This study compared lumber use for only one style of straw bale building—the one likely using the least amount of lumber. A timber frame or modified post-and-beam straw bale building will certainly require more lumber than the load bearing straw bale structure that was built. Most houses will be divided into many interior rooms, with a consequent increase in the amount of wood used. If we were to compare wood use for houses with many interior rooms, the decrease in straw bale house wood use would probably be more in the range of 20-40 per cent.

For the straw bale building, 60 per cent of the lumber used was in the roof system. In comparison, the roof system in the stick frame simulation accounted for 36 per cent of lumber use.This suggests that further benefits could be realized by building up, rather than out.

Modern designs ensure that the roof plate distributes the roof load to the foundation vertically through the plaster, not the bales. Once the roof plate is compressed, and plaster is installed, any further roof load will be transferred to the foundation via the stucco skins. As such, there may be some efficiencies possible for roof plate construction.

CMHC Project Manager: Don Fugler
Research Contractor: Scott Pegg, Eco-Way Living Group Inc.

Housing Research at CMHC

Under Part IX of the National Housing Act, the Government of Canada provides funds to CMHC to conduct research into the social, economic and technical aspects of housing and related fields, and to undertake the publishing and distribution of the results of this research.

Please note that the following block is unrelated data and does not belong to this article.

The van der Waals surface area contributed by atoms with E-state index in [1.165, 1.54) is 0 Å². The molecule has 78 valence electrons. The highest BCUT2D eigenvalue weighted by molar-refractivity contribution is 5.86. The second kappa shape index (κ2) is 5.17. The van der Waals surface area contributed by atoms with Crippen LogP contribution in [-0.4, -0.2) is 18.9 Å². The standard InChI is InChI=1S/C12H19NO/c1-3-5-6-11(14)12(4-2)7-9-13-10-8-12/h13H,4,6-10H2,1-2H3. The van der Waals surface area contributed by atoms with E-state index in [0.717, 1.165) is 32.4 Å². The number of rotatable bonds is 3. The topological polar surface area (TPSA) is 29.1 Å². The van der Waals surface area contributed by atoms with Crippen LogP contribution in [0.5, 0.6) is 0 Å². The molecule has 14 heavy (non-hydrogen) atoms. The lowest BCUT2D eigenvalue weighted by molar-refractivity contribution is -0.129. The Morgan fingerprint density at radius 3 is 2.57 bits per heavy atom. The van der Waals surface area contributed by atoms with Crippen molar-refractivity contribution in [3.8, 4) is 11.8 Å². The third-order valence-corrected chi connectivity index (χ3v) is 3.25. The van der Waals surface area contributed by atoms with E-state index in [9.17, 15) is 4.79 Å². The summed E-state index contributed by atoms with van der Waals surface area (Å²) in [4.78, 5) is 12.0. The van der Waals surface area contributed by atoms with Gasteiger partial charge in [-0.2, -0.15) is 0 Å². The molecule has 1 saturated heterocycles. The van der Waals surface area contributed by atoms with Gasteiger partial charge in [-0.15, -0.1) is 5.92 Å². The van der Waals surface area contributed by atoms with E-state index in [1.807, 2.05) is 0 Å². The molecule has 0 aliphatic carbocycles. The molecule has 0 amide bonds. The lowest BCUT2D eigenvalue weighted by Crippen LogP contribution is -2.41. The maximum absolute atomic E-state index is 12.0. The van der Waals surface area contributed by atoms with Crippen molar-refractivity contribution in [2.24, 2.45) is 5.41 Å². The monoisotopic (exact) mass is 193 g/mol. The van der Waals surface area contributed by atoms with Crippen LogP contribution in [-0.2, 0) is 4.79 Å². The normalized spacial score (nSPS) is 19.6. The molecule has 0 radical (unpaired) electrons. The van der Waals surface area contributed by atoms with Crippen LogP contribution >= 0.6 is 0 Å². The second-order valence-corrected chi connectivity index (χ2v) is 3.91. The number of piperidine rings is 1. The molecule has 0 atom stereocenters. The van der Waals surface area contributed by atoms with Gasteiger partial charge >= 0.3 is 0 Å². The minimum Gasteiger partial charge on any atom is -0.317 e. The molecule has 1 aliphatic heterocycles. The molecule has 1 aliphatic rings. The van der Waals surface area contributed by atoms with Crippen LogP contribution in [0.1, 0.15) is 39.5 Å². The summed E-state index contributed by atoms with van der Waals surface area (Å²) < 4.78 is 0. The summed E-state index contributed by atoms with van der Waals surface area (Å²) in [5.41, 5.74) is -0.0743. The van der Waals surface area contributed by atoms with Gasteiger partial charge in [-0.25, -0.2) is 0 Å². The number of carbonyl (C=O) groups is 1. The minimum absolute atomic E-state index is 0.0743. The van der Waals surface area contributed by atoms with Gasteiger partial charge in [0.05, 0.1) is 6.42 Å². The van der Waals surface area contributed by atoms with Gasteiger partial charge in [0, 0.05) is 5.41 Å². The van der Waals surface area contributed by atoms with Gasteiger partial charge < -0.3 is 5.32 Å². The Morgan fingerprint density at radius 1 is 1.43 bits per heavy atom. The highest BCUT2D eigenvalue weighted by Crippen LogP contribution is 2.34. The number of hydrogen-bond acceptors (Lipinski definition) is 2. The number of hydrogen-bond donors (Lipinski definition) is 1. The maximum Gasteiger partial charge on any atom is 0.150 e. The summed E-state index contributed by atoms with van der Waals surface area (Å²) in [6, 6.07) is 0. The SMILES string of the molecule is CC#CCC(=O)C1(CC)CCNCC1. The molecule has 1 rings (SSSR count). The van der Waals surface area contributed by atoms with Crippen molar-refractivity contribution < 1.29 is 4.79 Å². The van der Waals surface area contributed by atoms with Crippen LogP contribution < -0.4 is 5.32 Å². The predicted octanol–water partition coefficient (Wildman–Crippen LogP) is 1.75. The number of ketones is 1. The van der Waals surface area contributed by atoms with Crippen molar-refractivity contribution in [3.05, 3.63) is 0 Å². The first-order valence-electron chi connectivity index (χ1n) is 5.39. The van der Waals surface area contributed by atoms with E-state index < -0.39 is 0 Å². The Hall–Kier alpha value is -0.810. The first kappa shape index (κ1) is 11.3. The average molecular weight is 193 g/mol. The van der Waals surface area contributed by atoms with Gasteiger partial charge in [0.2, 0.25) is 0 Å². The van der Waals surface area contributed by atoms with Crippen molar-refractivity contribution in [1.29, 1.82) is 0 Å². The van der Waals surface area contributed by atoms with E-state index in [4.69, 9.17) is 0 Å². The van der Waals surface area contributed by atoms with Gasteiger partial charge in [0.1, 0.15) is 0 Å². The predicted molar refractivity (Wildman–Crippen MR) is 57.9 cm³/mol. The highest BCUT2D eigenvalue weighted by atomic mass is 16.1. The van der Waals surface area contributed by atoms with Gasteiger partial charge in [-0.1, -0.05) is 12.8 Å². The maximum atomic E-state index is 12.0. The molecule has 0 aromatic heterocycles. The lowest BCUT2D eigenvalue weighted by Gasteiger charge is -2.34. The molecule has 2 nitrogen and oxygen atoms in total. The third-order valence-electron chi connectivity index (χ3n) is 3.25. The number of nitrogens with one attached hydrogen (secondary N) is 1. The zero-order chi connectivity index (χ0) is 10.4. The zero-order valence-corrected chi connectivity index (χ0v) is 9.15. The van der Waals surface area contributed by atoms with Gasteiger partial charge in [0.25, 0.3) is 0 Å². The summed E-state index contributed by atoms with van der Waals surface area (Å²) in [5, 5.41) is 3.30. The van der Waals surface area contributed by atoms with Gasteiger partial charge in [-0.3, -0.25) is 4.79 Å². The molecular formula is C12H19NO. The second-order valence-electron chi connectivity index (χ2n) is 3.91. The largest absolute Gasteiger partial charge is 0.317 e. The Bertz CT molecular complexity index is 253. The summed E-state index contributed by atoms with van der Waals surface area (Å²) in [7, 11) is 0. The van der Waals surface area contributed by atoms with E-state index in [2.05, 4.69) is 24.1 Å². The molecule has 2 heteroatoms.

This fact sheet is one of a series intended to inform you of the nature and scope of CMHC’s research.

Although this information product reflects housing experts' current knowledge, it is provided for general information purposes only.Any reliance or action taken based on the information, materials and techniques described are the responsibility of the user. Readers are advised to consult appropriate professional resources to determine what is safe and suitable in their particular case. CMHC assumes no responsibility for any consequence arising from use of the information, materials and techniques described.

Housing Research at CMHC

Under Part IX of the National Housing Act, the Government of Canada provides funds to CMHC to conduct research into the social, economic and technical aspects of housing and related fields, and to undertake the publishing and distribution of the results of this research.

This fact sheet is one of a series intended to inform you of the nature and scope of CMHC's research.

Contact:

Canada Mortgage and Housing Corporation
700 Montreal Road
Ottawa, Ontario
K1A 0P7
Phone: 1 800 668-2642
Fax: 1 800 245-9274

Although this information product reflects housing experts' current knowledge, it is provided for general information purposes only. Any reliance or action taken based on the information, materials and techniques described are the responsibility of the user. Readers are advised to consult appropriate professional resources to determine what is safe and suitable in their particular case. CMHC assumes no responsibility for any consequence arising from use of the information, materials and techniques described.